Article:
Babatunde Fashola, the Minister for Power, Works, and Housing, reaffirmed that the current administration is determined to correct the trend of poor maintenance and has established the process for the repair, maintenance and restoration of 50 bridges across the country. Provided the House of Assembly supports the scheme and approves the funds, the project would run for three years.
The government plans to commence with 70 billion to 100 billion naira in 2017. Worried about the state of the bridges, Fashola, while inspecting the ongoing rehabilitation of Lagos Road Bridge on Tuesday, said that the near-completed project was awarded some years back by the former administration. Then, it was indicated that due to some misalignments and fracture, the outer ring road leading to the Third Mainland Bridge was in delicate shape.
Many of the bridges built in Nigeria in the last fifty years have not been under any form of maintenance. But because the present administration is dedicated to making infrastructure, especially roads, and now bridges, a priority, the portfolio resides under the power and leadership of Fashola. During his tenure as Lagos state governor, he embarked on a huge infrastructural renewal of the Lagos metropolis. To the extent that within the first four years of his term, key highways were transformed and painted, new roads were opened up with flyover bridges and towards the end of his tenure state-of-the-art bridges were constructed to substitute the rundown old ones.
“We are going to fix our inner cities and rebuild our highways, bridges,” Fashola said. He added that part of the campaign promise of the present administration is to make good road accessible during his tenure, “as we can see the construction on Lagos-Ibadan expressway commenced in 2016.”
With the optimism that greeted Fashola’s appointment as a federal minister, one would assume the ministry of works has a plan to work on the bridges. As Nigerians, we would make reference to his past work and expect nothing less. However, the minister said that the government had done all the survey and assessment to unravel the problems of the bridges. For instance, the proposed expansion of the road in the Iyana Ipaja axis of Lagos last year was delayed due to some challenges. The state government was forced to demolish properties worth millions before dwellers could evacuate the premises. This experience has become a norm in Nigeria when people are told to vacate land areas managed by the government.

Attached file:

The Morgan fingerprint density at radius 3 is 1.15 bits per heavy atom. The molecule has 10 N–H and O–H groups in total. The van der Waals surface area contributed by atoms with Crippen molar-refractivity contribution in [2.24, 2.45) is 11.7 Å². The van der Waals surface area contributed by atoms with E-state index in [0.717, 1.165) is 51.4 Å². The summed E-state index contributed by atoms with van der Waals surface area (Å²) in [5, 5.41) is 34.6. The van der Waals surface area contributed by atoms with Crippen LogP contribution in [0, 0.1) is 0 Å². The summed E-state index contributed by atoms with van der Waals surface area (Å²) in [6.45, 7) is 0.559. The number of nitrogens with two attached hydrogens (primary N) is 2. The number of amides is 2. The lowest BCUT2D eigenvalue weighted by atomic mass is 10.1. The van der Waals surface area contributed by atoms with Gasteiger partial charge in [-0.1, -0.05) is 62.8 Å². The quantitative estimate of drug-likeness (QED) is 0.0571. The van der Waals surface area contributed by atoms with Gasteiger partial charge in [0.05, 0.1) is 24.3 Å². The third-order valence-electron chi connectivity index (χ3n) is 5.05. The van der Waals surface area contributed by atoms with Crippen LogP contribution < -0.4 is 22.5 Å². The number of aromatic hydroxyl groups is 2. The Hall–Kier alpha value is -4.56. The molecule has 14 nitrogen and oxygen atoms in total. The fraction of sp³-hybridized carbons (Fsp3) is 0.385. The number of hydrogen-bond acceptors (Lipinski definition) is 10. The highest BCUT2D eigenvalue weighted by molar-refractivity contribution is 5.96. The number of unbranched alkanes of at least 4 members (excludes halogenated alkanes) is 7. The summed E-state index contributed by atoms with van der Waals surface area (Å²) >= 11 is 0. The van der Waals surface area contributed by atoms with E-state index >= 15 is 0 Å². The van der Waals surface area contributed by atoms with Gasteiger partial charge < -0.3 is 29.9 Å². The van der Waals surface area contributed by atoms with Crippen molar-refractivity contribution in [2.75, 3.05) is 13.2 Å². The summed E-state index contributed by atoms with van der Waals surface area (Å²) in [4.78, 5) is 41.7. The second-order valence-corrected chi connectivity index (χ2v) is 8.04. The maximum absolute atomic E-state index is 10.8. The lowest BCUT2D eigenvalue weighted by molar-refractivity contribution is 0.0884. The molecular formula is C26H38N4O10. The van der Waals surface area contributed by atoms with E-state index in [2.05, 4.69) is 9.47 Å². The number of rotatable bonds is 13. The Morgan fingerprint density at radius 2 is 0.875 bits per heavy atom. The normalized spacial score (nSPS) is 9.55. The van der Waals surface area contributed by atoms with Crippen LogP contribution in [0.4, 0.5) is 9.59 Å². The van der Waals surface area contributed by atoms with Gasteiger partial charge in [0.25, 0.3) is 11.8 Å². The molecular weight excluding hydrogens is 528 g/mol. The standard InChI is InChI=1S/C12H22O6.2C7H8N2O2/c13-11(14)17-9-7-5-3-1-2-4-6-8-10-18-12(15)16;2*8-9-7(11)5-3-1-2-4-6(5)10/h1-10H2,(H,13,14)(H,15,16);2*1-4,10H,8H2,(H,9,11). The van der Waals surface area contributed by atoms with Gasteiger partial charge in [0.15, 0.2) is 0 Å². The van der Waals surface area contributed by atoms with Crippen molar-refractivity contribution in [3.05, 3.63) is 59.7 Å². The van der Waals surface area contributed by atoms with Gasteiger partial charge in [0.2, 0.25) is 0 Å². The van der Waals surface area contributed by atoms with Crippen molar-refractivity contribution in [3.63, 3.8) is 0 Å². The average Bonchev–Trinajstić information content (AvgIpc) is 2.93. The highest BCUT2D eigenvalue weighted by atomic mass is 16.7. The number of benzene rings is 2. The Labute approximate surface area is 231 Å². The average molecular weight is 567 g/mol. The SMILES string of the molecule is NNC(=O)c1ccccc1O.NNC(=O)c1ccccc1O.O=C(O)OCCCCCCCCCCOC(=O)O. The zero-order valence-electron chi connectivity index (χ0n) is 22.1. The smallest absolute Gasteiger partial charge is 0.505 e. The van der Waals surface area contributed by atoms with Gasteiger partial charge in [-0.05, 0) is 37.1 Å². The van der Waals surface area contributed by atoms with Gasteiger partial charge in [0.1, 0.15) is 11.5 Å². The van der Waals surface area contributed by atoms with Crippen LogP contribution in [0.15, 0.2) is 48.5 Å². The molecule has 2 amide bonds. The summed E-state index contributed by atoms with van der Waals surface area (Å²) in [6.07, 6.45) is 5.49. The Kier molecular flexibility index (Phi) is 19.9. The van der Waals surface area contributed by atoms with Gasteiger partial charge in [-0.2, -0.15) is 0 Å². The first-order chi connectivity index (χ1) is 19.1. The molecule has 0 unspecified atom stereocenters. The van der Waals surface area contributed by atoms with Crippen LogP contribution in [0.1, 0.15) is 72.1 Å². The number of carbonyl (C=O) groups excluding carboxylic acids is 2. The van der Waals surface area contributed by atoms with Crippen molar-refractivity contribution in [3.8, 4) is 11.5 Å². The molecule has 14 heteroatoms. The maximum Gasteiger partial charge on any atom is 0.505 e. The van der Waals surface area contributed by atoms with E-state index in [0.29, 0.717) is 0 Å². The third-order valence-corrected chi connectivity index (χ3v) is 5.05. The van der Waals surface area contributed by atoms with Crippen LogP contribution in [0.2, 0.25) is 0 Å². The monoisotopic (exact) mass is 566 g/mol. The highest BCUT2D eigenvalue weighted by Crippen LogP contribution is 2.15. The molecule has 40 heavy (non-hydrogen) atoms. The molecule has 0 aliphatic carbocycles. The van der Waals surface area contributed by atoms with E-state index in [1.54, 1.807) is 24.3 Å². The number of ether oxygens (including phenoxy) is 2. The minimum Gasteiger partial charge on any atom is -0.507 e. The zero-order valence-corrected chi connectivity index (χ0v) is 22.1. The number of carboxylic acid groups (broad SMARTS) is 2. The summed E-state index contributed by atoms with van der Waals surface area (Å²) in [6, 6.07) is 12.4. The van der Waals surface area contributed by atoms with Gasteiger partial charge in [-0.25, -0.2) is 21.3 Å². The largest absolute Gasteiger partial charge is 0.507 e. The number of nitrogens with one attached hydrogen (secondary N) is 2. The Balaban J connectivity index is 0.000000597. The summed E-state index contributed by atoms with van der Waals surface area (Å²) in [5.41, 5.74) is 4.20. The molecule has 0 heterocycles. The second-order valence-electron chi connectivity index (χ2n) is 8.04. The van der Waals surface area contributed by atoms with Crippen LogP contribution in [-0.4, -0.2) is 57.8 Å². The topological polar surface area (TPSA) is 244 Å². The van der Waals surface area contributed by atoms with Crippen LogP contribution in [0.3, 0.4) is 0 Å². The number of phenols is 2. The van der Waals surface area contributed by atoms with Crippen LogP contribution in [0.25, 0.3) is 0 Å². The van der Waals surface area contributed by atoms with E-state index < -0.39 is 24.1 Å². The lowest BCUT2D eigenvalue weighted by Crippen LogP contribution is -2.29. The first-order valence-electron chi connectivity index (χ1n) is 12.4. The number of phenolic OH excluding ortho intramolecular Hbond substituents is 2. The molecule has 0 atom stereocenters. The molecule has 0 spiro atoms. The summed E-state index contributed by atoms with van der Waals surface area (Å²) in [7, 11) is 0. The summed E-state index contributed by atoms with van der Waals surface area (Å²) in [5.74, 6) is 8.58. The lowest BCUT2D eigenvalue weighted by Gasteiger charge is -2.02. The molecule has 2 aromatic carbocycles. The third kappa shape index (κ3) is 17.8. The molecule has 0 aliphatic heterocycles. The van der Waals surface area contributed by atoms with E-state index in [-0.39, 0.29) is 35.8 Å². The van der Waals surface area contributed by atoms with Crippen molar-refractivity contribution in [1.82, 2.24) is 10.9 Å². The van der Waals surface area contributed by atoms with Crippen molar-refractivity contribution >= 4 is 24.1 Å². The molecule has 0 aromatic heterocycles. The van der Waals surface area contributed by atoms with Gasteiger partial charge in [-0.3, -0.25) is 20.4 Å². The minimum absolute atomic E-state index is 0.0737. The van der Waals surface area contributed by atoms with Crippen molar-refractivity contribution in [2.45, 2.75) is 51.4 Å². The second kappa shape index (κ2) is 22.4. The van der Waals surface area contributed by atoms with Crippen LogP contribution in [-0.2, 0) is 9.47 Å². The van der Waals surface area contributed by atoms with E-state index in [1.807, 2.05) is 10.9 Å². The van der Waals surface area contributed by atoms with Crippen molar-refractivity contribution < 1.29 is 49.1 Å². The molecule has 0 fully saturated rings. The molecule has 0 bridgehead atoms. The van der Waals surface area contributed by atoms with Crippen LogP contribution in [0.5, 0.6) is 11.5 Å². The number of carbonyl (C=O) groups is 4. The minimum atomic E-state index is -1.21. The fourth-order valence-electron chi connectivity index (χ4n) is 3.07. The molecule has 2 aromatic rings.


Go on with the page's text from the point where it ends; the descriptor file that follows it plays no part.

Fashola could, of course, want to achieve so much within the three-year period. However, the deteriorating Third Mainland Bridge is made worse by human activities such as sand filling and ecological factors that result in erosion. This road has moved as a result of some sub-soil displacement. Fashola said and assured the immediate repair of the very critical ones before the bridges wear out and collapse. The project to repair the Third Mainland Bridge, which was slowed down by funding, would be completed in November 2017.
Shortcomings expected that might be faced during the repair of bridges
At the moment, 270 billion naira has been allocated for the repair, maintenance and restoration of the 50 bridges across the nation which is expected to run for a 3-year period. But construction might be delayed as Fashola himself decried indiscriminate parking and trading activities in some parts of Ebute Ero, toward the Third Mainland Bridge, with the awareness that situations like this, most times, create a lag in project time frame, stretching the proposed plan in the process.
Most of the campaign promises of the current administration have not been actualised. For example, not one anticorruption case has been finalised in court. Also, plans which include enforcing nine years of compulsory basic education to every Nigerian child and programs that promote skills acquisition and teacher training are yet to begin, the distribution of 5,000 naira to poor people just commenced this year, free feeding to schools is not in the pipeline and the federal government N-Power project was only finalised late last year.
Finally, the Ministry of Works under Babatunde Fashola’s leadership has commenced some project starting with the third mainland bridges been the most credible one at the moment, however, the contractors, Julius Berger PLC and RCC started the project in November 2015 and are expected to complete the project by July 3, 2017. Also, during the course of the ongoing project an injunction that was passed by Bi-Courtney since far back as 2012 resurfaced to challenge the termination of the concession contract awarded by the federal government. However, the case was dismissed but this kind of ordeal draws back a project and made the new contractors step back for a while which can create a lag in the project time frame.
With all that has been said, a delay in the House of Assembly’s approval of the funds will also stretch the time frame of the project which ought to have commenced.